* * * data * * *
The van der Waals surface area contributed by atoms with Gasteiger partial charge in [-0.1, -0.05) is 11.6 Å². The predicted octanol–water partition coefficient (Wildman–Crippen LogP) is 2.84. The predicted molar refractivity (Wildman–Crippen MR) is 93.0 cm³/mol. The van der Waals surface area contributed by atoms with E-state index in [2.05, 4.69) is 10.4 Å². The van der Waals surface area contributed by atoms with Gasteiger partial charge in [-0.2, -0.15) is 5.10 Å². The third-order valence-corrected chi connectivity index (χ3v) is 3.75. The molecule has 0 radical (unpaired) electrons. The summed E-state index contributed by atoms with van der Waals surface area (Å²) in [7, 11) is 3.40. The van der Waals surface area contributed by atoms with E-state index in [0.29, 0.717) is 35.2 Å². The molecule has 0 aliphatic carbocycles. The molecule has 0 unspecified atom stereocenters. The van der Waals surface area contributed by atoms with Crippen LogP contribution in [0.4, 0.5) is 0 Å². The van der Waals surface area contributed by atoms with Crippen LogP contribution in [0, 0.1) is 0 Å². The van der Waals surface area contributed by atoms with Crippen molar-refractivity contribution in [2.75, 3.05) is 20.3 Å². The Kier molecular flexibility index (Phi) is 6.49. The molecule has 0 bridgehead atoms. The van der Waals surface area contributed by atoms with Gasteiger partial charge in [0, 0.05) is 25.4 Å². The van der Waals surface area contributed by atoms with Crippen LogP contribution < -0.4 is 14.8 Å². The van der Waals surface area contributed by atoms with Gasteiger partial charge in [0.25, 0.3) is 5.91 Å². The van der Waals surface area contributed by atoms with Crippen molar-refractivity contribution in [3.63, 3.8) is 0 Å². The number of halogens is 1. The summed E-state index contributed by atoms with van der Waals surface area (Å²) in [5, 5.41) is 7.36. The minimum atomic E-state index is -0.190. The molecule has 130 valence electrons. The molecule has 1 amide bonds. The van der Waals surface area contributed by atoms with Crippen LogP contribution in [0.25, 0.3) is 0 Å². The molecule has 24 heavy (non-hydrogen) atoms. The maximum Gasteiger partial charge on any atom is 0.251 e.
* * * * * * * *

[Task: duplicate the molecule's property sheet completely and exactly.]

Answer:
The van der Waals surface area contributed by atoms with Gasteiger partial charge in [-0.1, -0.05) is 11.6 Å². The predicted octanol–water partition coefficient (Wildman–Crippen LogP) is 2.84. The predicted molar refractivity (Wildman–Crippen MR) is 93.0 cm³/mol. The van der Waals surface area contributed by atoms with E-state index in [2.05, 4.69) is 10.4 Å². The van der Waals surface area contributed by atoms with Gasteiger partial charge in [-0.2, -0.15) is 5.10 Å². The third-order valence-corrected chi connectivity index (χ3v) is 3.75. The molecule has 0 radical (unpaired) electrons. The summed E-state index contributed by atoms with van der Waals surface area (Å²) in [7, 11) is 3.40. The van der Waals surface area contributed by atoms with E-state index in [0.29, 0.717) is 35.2 Å². The molecule has 0 aliphatic carbocycles. The molecule has 0 unspecified atom stereocenters. The van der Waals surface area contributed by atoms with Crippen LogP contribution in [0.4, 0.5) is 0 Å². The van der Waals surface area contributed by atoms with Crippen LogP contribution in [0, 0.1) is 0 Å². The van der Waals surface area contributed by atoms with Crippen molar-refractivity contribution in [2.75, 3.05) is 20.3 Å². The Kier molecular flexibility index (Phi) is 6.49. The molecule has 0 bridgehead atoms. The van der Waals surface area contributed by atoms with Gasteiger partial charge in [0, 0.05) is 25.4 Å². The van der Waals surface area contributed by atoms with Crippen LogP contribution < -0.4 is 14.8 Å². The van der Waals surface area contributed by atoms with Gasteiger partial charge in [0.25, 0.3) is 5.91 Å². The van der Waals surface area contributed by atoms with Crippen molar-refractivity contribution in [3.63, 3.8) is 0 Å². The number of halogens is 1. The summed E-state index contributed by atoms with van der Waals surface area (Å²) in [5, 5.41) is 7.36. The minimum atomic E-state index is -0.190. The molecule has 130 valence electrons. The molecule has 1 amide bonds. The van der Waals surface area contributed by atoms with Crippen LogP contribution in [0.25, 0.3) is 0 Å². The molecule has 24 heavy (non-hydrogen) atoms. The maximum Gasteiger partial charge on any atom is 0.251 e.